The topic of cloud computing has dominated much of the networking discussions this year. More often than not, the discussion quickly turns to the mega providers. Amazon, Google and Microsoft lead the list of data center service providers who want to be your cloud solution providers. AT&T, BT and Verizon lead the list of Internet service providers who are challenging that model by moving from interconnect providers to Internet destinations. Conversely, the Value Added Resellers (VARs) and small System Integrators (SIs) are often identified as the most likely victims of the cloud era. I have an alternative view of how the cloud era will unfold, where VARs and SIs continue to play a critical and differentiated role.
VARs and SIs have been the unquestioned dominant provider of infrastructure solutions for the commercial mid-market over the past two decades. Through all the twists and turns in the IT world over this period, these organizations have demonstrated business savvy and agility as they have evolved their business models to increase their value add and provide the necessary complementary capabilities for mid-market IT departments. While I agree they may be facing their most significant challenge right now, I am confident that top channel partners will, as they have time and time again, weather this storm and come through it with even greater strategic importance to their customers.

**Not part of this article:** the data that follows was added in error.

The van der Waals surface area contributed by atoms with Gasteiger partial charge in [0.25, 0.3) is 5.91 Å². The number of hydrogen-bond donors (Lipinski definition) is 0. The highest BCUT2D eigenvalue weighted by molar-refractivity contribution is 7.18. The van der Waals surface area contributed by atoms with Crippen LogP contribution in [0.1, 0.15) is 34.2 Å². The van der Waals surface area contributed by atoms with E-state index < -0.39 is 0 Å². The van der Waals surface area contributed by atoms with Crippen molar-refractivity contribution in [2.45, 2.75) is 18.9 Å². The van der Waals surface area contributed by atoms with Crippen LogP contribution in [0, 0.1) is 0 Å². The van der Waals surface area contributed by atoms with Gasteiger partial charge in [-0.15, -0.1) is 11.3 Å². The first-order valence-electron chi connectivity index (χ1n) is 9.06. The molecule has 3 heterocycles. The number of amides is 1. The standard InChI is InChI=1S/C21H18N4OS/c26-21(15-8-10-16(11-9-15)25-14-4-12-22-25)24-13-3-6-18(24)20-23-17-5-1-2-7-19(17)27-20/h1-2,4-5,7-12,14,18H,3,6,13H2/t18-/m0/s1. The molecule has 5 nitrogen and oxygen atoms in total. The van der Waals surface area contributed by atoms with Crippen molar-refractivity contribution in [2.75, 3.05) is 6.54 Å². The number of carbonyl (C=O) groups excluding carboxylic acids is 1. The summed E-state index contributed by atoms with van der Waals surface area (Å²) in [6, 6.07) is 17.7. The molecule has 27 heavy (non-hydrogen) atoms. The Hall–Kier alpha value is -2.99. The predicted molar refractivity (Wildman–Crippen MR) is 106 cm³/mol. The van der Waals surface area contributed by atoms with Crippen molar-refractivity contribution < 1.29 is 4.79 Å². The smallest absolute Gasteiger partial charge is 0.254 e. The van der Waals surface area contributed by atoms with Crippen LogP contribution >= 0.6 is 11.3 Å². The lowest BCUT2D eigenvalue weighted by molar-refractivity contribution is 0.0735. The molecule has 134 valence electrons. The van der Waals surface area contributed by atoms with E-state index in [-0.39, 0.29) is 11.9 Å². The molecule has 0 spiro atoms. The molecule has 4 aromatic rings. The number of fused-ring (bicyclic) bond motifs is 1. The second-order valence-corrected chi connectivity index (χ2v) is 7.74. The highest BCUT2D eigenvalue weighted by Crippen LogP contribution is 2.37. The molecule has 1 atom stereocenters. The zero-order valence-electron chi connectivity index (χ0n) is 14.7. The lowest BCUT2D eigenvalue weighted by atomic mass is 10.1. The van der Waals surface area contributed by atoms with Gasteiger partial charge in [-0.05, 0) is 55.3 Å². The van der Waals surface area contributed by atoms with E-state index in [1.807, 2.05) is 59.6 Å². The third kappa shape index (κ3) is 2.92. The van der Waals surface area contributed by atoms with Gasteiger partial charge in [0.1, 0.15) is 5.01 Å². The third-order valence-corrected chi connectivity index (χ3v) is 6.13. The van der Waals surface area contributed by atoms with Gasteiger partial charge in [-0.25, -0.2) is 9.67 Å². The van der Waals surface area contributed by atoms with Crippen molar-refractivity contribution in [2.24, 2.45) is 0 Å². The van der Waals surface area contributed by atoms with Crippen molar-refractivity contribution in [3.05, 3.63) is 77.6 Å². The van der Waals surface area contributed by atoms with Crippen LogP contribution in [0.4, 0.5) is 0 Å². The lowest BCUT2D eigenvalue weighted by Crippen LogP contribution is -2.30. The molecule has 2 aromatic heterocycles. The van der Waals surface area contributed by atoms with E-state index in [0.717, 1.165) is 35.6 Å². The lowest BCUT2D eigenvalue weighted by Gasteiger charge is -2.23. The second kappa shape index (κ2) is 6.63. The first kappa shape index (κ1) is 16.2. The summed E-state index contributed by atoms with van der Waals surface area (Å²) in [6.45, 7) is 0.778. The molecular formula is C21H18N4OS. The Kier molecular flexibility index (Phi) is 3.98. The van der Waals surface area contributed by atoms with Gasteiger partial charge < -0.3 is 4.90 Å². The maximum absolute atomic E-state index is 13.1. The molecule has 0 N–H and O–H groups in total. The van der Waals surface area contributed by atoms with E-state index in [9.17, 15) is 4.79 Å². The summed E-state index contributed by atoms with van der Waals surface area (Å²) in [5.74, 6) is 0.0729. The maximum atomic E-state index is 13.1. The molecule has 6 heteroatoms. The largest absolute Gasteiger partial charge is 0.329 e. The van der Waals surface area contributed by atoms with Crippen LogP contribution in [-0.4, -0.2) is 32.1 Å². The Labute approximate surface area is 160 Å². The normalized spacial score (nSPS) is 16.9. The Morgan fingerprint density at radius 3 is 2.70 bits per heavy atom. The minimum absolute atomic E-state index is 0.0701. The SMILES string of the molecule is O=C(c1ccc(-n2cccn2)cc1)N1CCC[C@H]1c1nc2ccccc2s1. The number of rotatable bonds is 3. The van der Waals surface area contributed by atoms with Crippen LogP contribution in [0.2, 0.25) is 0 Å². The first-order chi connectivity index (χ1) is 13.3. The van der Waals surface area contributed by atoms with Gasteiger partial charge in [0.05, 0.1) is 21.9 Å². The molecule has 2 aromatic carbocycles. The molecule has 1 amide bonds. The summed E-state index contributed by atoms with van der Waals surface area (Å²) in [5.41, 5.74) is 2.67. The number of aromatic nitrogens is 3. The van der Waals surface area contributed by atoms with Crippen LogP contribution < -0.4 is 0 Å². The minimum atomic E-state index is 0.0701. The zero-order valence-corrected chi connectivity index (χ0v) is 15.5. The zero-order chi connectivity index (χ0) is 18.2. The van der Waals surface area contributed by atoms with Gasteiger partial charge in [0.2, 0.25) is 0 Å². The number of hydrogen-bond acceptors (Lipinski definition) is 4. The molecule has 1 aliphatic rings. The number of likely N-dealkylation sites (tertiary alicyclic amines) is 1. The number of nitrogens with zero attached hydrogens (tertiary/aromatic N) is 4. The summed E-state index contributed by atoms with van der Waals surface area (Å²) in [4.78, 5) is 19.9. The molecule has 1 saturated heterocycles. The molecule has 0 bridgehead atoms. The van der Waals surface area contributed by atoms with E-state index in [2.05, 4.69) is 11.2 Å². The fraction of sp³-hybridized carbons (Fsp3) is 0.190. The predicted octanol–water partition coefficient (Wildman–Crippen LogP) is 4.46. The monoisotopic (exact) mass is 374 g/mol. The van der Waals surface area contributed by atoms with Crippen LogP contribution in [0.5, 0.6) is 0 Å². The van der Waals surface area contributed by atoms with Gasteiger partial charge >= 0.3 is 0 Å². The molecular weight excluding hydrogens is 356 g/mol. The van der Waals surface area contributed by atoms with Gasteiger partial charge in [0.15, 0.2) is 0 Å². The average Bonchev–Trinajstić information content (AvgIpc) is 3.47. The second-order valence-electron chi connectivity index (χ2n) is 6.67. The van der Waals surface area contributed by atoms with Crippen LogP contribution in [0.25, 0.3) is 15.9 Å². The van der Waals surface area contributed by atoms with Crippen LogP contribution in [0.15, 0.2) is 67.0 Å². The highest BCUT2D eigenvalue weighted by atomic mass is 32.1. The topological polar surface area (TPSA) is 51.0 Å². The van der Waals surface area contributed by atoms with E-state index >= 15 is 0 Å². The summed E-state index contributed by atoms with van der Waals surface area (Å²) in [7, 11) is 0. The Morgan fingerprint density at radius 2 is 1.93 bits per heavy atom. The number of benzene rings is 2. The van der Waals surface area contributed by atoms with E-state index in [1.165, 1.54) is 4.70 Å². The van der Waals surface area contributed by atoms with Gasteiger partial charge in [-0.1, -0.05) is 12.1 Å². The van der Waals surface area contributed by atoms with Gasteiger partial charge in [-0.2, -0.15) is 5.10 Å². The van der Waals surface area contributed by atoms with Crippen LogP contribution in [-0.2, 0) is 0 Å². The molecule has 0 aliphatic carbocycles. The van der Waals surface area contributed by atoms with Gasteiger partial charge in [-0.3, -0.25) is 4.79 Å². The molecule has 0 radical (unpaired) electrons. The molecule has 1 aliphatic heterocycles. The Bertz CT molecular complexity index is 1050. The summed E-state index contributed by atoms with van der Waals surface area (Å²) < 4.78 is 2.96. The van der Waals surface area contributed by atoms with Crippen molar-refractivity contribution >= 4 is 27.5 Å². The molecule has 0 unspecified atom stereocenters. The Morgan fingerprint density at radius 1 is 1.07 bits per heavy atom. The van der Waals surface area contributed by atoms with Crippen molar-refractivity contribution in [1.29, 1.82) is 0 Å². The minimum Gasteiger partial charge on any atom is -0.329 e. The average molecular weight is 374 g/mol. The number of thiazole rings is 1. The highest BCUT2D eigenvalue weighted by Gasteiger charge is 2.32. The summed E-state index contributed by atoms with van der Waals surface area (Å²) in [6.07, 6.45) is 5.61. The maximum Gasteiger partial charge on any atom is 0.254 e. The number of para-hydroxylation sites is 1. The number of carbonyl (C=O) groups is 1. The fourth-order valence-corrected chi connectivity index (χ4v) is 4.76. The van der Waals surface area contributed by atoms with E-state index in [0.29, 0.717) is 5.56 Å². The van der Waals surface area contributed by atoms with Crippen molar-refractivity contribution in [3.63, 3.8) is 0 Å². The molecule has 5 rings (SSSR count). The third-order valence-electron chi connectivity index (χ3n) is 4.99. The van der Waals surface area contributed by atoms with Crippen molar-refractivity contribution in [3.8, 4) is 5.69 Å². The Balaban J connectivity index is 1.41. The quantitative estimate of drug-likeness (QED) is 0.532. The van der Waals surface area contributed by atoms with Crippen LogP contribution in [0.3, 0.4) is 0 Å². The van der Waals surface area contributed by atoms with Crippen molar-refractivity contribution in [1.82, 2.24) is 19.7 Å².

The formula for success, for the VARs and SIs that have thrived, is to anticipate their customers’ strategic IT needs and do a better job of precisely delivering business value than any other provider. These channel partners have provided a buffer between the lock-in architectures of some vendors and their customers’ specific business situation. They have been consultants, advisors, dispassionate analysts and genuinely trusted partners to their customers. As a result, their customers have been successful and have enjoyed better solutions because they were able to opt for best-of-breed open architectures from multiple vendors. As the industry moves toward more and more cloud architectures, we are seeing the top VARs and SIs acting as cloud hosters and consultants.
Due to the inherent nature of these VARs vertical focus and defined geographic service area, they are perfectly positioned to deliver mid-market customers the personal touch that large service providers are not inclined to deliver. They are able to look at small local boroughs and create points-of-presence for cloud-based services that make sense for very short-haul low-latency needs. Ultimately, VARs have a relatively simplified model that is hinged on very intimate and trusted direct touch with the customer. It’s one thing to create products and solutions, but being able to cultivate a long-term trusted partnership requires capabilities the VAR has excelled at for years.